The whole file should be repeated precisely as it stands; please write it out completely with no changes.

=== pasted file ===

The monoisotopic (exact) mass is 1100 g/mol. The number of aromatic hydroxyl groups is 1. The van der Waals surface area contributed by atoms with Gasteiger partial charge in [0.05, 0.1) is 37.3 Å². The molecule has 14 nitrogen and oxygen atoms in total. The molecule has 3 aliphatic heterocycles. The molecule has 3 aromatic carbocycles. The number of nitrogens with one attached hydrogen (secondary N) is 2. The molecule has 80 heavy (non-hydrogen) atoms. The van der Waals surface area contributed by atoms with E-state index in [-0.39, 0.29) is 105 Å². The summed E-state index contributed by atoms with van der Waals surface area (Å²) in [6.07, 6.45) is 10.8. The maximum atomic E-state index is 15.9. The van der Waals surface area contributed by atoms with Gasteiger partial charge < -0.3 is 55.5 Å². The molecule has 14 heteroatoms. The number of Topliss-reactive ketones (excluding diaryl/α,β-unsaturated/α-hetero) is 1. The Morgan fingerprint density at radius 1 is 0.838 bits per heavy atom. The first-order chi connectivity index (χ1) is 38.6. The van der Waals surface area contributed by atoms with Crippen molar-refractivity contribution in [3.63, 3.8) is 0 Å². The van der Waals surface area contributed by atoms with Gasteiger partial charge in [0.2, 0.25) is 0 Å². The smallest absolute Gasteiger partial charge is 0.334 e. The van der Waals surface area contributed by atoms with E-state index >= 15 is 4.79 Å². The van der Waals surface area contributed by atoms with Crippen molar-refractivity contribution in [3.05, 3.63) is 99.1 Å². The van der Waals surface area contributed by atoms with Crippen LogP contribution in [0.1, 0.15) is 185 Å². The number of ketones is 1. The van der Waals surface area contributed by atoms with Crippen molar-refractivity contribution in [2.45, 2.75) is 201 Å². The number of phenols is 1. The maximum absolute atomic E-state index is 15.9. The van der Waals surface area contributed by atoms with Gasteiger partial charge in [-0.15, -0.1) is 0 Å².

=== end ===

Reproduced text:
The monoisotopic (exact) mass is 1100 g/mol. The number of aromatic hydroxyl groups is 1. The van der Waals surface area contributed by atoms with Gasteiger partial charge in [0.05, 0.1) is 37.3 Å². The molecule has 14 nitrogen and oxygen atoms in total. The molecule has 3 aliphatic heterocycles. The molecule has 3 aromatic carbocycles. The number of nitrogens with one attached hydrogen (secondary N) is 2. The molecule has 80 heavy (non-hydrogen) atoms. The van der Waals surface area contributed by atoms with E-state index in [-0.39, 0.29) is 105 Å². The summed E-state index contributed by atoms with van der Waals surface area (Å²) in [6.07, 6.45) is 10.8. The maximum atomic E-state index is 15.9. The van der Waals surface area contributed by atoms with Gasteiger partial charge < -0.3 is 55.5 Å². The molecule has 14 heteroatoms. The number of Topliss-reactive ketones (excluding diaryl/α,β-unsaturated/α-hetero) is 1. The Morgan fingerprint density at radius 1 is 0.838 bits per heavy atom. The first-order chi connectivity index (χ1) is 38.6. The van der Waals surface area contributed by atoms with Crippen molar-refractivity contribution in [3.63, 3.8) is 0 Å². The van der Waals surface area contributed by atoms with Gasteiger partial charge in [0.2, 0.25) is 0 Å². The smallest absolute Gasteiger partial charge is 0.334 e. The van der Waals surface area contributed by atoms with E-state index >= 15 is 4.79 Å². The van der Waals surface area contributed by atoms with Crippen molar-refractivity contribution in [3.05, 3.63) is 99.1 Å². The van der Waals surface area contributed by atoms with Crippen LogP contribution in [0.1, 0.15) is 185 Å². The number of ketones is 1. The van der Waals surface area contributed by atoms with Crippen molar-refractivity contribution in [2.45, 2.75) is 201 Å². The number of phenols is 1. The maximum absolute atomic E-state index is 15.9. The van der Waals surface area contributed by atoms with Gasteiger partial charge in [-0.15, -0.1) is 0 Å².